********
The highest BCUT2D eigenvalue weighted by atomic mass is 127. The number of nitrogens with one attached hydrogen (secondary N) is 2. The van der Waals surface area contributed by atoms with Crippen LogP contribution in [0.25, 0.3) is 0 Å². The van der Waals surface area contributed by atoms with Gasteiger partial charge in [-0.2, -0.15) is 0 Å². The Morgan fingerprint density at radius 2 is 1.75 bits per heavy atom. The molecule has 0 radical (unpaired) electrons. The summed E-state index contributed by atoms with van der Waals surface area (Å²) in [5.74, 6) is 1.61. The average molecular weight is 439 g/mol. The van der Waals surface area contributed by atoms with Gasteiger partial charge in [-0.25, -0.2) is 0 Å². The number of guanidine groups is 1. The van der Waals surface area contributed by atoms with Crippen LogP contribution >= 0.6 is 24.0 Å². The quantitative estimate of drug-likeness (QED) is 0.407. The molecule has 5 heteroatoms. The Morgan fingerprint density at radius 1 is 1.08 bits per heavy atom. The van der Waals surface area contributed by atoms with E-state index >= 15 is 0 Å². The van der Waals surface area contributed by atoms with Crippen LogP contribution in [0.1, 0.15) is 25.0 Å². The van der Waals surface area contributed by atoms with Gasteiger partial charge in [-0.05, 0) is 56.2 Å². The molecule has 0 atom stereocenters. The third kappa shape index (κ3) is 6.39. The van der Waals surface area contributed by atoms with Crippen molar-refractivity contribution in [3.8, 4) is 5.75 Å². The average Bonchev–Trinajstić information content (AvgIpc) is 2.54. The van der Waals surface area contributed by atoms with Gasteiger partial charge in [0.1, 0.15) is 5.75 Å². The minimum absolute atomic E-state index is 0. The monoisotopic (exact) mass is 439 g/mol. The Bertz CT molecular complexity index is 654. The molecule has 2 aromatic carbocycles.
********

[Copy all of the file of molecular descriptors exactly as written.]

The highest BCUT2D eigenvalue weighted by atomic mass is 127. The number of nitrogens with one attached hydrogen (secondary N) is 2. The van der Waals surface area contributed by atoms with Crippen LogP contribution in [0.25, 0.3) is 0 Å². The van der Waals surface area contributed by atoms with Gasteiger partial charge in [-0.2, -0.15) is 0 Å². The Morgan fingerprint density at radius 2 is 1.75 bits per heavy atom. The molecule has 0 radical (unpaired) electrons. The summed E-state index contributed by atoms with van der Waals surface area (Å²) in [5.74, 6) is 1.61. The average molecular weight is 439 g/mol. The van der Waals surface area contributed by atoms with Gasteiger partial charge in [-0.25, -0.2) is 0 Å². The number of guanidine groups is 1. The van der Waals surface area contributed by atoms with Crippen LogP contribution >= 0.6 is 24.0 Å². The quantitative estimate of drug-likeness (QED) is 0.407. The molecule has 5 heteroatoms. The Morgan fingerprint density at radius 1 is 1.08 bits per heavy atom. The van der Waals surface area contributed by atoms with E-state index >= 15 is 0 Å². The van der Waals surface area contributed by atoms with Crippen LogP contribution in [0.1, 0.15) is 25.0 Å². The van der Waals surface area contributed by atoms with Gasteiger partial charge in [-0.05, 0) is 56.2 Å². The molecule has 0 atom stereocenters. The third kappa shape index (κ3) is 6.39. The van der Waals surface area contributed by atoms with Crippen molar-refractivity contribution in [3.8, 4) is 5.75 Å². The average Bonchev–Trinajstić information content (AvgIpc) is 2.54. The van der Waals surface area contributed by atoms with Gasteiger partial charge in [0.1, 0.15) is 5.75 Å². The minimum absolute atomic E-state index is 0. The monoisotopic (exact) mass is 439 g/mol. The Bertz CT molecular complexity index is 654. The molecule has 2 aromatic carbocycles.